A 72-year-old woman presented to our outpatient clinic with shortness of breath as a main manifestation, heart failure New York Heart Association (NYHA) functional class III and nocturnal dyspnea. On the physical examination, the patient had rales heard over both lung bases, blood pressure was 130/70 mm Hg, heart rate was 70 beats/min with atrioventricular dual paced rhythm. The patient has an apple shape body habitus and short stature.

The patient has a history of HOCM, had a pacemaker implantation 30 years earlier and underwent ASA for left ventricular outflow tract obstruction 8 years afterwards. Moreover, she had symptomatic severe aortic stenosis 5 years ago. Based on the patient’s preference and high surgical risk TAVI was performed using a LOTUS 23 mm (Boston Scientific, Marlborough, USA). The patient was prescribed dual antiplatelet therapy with aspirin and clopidogrel for 6 months followed by aspirin alone. On top of that, paroxysmal atrial fibrillation was detected and treated with amiodarone and rivaroxaban in addition to the treatment of heart failure.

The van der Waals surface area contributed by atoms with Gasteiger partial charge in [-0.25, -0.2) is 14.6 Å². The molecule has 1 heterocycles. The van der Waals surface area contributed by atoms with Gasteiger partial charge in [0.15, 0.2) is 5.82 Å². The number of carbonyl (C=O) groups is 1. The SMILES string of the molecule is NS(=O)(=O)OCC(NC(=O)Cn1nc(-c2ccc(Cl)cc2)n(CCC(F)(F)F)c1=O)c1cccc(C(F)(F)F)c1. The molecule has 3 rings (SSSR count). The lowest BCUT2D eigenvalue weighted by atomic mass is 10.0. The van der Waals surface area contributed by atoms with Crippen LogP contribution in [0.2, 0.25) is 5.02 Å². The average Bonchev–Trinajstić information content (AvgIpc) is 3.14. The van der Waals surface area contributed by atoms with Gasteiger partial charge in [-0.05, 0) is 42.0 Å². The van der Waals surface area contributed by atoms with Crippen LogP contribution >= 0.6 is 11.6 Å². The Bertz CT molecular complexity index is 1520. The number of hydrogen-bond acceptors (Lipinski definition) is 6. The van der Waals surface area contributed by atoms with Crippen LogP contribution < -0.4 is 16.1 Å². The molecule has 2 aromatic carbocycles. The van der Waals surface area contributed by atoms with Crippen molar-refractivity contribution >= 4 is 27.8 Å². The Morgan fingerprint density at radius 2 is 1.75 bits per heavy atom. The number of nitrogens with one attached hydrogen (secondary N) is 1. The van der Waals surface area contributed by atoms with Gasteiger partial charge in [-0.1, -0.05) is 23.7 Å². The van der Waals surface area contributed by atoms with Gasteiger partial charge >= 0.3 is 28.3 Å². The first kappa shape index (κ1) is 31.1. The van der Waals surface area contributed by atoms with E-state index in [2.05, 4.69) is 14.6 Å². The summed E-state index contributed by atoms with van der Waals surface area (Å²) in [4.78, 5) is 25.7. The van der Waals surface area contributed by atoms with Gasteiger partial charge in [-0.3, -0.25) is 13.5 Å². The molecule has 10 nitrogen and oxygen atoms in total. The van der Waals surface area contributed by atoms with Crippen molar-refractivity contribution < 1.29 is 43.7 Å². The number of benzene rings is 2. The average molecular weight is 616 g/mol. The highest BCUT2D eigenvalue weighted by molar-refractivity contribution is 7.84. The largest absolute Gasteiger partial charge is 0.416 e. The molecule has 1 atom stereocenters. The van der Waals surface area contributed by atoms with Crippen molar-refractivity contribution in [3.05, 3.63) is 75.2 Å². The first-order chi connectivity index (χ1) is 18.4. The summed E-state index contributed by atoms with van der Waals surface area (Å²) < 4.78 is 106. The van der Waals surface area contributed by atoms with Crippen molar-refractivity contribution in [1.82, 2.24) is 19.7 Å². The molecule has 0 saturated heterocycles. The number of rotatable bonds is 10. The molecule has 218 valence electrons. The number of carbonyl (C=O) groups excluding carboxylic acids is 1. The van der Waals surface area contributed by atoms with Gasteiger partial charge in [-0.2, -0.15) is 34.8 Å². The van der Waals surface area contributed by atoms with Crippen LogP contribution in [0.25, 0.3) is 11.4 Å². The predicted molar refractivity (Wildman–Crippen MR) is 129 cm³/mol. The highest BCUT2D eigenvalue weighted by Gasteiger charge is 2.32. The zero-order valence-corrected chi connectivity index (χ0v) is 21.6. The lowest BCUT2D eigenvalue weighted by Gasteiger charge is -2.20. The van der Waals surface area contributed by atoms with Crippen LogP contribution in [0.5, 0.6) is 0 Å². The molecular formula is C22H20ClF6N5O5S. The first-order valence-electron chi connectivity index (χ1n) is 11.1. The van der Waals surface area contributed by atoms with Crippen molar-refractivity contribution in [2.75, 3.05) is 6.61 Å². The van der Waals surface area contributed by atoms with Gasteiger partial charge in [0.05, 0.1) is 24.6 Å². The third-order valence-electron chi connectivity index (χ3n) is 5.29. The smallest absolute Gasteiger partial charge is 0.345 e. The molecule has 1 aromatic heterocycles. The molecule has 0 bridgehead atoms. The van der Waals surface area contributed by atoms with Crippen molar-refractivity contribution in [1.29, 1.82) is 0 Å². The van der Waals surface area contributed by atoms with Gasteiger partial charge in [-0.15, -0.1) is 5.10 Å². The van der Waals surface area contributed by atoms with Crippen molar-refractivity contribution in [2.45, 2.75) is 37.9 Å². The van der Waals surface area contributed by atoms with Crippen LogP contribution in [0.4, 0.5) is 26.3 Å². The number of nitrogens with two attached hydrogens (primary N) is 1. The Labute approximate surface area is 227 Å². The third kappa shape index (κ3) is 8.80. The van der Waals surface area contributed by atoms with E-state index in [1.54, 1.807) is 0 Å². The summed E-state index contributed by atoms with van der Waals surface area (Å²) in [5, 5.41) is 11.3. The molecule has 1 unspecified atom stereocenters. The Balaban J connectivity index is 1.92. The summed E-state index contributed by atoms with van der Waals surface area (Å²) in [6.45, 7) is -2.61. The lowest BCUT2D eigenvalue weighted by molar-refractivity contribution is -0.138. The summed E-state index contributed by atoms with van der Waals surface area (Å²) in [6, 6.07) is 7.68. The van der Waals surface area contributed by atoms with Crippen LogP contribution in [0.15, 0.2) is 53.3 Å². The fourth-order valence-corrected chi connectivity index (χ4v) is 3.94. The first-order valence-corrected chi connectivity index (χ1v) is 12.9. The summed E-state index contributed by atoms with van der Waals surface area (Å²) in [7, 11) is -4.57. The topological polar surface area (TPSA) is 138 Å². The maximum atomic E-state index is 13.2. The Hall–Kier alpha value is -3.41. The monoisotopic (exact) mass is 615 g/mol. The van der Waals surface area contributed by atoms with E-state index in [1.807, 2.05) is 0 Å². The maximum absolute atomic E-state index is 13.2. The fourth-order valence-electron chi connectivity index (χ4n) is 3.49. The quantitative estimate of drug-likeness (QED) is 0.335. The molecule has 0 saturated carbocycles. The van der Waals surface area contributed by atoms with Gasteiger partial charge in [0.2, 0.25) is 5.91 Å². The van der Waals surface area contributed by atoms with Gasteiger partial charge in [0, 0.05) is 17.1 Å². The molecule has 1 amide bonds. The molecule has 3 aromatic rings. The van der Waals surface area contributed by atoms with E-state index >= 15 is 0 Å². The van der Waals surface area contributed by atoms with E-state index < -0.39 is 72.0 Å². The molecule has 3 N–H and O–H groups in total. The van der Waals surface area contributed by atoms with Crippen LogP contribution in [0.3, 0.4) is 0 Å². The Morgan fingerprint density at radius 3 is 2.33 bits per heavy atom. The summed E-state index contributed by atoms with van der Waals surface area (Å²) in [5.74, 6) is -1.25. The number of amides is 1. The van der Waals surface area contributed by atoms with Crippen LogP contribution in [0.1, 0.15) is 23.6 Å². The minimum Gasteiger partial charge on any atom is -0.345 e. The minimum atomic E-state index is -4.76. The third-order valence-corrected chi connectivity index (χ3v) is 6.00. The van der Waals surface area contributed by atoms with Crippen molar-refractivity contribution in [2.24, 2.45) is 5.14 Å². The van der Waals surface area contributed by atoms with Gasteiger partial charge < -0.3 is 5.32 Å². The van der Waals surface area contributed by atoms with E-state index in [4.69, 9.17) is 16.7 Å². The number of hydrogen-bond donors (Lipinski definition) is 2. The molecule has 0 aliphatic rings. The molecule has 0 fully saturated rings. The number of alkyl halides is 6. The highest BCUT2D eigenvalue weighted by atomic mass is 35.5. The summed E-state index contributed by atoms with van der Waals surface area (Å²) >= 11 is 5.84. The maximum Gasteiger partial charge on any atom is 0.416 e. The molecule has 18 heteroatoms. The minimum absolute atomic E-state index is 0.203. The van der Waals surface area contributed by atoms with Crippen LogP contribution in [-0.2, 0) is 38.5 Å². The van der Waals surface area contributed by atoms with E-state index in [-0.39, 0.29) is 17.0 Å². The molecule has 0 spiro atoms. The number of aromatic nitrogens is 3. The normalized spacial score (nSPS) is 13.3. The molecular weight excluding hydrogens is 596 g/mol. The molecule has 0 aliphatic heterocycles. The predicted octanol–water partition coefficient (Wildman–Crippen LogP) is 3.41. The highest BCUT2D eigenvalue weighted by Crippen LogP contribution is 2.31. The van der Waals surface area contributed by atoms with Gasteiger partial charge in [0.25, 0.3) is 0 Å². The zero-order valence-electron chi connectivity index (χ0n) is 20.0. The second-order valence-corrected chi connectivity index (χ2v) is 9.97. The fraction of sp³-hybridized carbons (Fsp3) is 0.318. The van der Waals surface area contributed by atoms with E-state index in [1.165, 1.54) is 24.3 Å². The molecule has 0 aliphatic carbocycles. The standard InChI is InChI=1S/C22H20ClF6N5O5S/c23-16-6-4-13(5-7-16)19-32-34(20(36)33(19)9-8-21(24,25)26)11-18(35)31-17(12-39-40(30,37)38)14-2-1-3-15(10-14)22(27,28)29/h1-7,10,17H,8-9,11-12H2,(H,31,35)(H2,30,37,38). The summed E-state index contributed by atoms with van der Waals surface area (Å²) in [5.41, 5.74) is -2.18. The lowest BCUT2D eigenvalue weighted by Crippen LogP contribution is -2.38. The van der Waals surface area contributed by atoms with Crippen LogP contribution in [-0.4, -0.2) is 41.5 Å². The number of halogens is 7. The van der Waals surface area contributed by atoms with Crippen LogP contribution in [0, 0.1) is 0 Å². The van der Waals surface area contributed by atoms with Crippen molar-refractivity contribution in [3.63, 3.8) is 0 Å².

Transthoracic echocardiography revealed a left ventricle ejection fraction (LVEF) of 35%, Lotus aortic valve gradients were 53/29 mm Hg, iAVA 0.55, the motion of the right coronary cusp was restricted, there was no aortic regurgitation, moderate mitral regurgitation and high probability of pulmonary hypertension with PASP above 50 mm Hg. Computed tomography (CT) of the heart showed calcification of the Lotus aortic valve, but there was no thrombosis or vegetation of the aortic valve.